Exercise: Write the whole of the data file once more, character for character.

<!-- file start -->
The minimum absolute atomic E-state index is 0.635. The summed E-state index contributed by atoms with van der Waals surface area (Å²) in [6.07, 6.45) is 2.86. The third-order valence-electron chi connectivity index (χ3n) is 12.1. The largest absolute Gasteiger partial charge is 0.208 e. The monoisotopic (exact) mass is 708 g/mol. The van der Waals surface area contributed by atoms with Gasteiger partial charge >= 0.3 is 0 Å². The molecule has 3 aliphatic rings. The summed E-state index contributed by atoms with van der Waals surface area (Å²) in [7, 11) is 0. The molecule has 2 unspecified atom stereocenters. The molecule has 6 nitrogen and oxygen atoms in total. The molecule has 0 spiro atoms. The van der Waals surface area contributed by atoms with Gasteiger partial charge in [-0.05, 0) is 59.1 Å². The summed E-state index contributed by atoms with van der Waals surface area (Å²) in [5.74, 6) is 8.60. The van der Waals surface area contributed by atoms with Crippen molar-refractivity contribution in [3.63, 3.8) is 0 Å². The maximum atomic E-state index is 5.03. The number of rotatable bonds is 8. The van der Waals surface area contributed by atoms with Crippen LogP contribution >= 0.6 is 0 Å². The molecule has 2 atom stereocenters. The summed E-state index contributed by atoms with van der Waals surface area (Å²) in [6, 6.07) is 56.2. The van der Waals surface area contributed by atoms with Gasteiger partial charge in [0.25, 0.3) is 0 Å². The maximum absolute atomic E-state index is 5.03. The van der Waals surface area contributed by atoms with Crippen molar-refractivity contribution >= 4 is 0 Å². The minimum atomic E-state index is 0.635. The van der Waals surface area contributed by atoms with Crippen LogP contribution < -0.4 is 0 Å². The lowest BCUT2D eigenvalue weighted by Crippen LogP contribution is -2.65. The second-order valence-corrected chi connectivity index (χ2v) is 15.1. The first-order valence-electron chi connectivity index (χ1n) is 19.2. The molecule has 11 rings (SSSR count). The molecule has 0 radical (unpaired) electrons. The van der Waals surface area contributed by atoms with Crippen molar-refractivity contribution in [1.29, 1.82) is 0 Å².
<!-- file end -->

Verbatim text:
The minimum absolute atomic E-state index is 0.635. The summed E-state index contributed by atoms with van der Waals surface area (Å²) in [6.07, 6.45) is 2.86. The third-order valence-electron chi connectivity index (χ3n) is 12.1. The largest absolute Gasteiger partial charge is 0.208 e. The monoisotopic (exact) mass is 708 g/mol. The van der Waals surface area contributed by atoms with Gasteiger partial charge >= 0.3 is 0 Å². The molecule has 3 aliphatic rings. The summed E-state index contributed by atoms with van der Waals surface area (Å²) in [7, 11) is 0. The molecule has 2 unspecified atom stereocenters. The molecule has 6 nitrogen and oxygen atoms in total. The molecule has 0 spiro atoms. The van der Waals surface area contributed by atoms with Gasteiger partial charge in [-0.05, 0) is 59.1 Å². The summed E-state index contributed by atoms with van der Waals surface area (Å²) in [5.74, 6) is 8.60. The van der Waals surface area contributed by atoms with Crippen molar-refractivity contribution in [3.63, 3.8) is 0 Å². The maximum atomic E-state index is 5.03. The number of rotatable bonds is 8. The van der Waals surface area contributed by atoms with Crippen LogP contribution >= 0.6 is 0 Å². The molecule has 2 atom stereocenters. The summed E-state index contributed by atoms with van der Waals surface area (Å²) in [6, 6.07) is 56.2. The van der Waals surface area contributed by atoms with Gasteiger partial charge in [0.25, 0.3) is 0 Å². The maximum absolute atomic E-state index is 5.03. The van der Waals surface area contributed by atoms with Crippen molar-refractivity contribution >= 4 is 0 Å². The minimum atomic E-state index is 0.635. The van der Waals surface area contributed by atoms with Crippen LogP contribution < -0.4 is 0 Å². The lowest BCUT2D eigenvalue weighted by Crippen LogP contribution is -2.65. The second-order valence-corrected chi connectivity index (χ2v) is 15.1. The first-order valence-electron chi connectivity index (χ1n) is 19.2. The molecule has 11 rings (SSSR count). The molecule has 0 radical (unpaired) electrons. The van der Waals surface area contributed by atoms with Crippen molar-refractivity contribution in [1.29, 1.82) is 0 Å².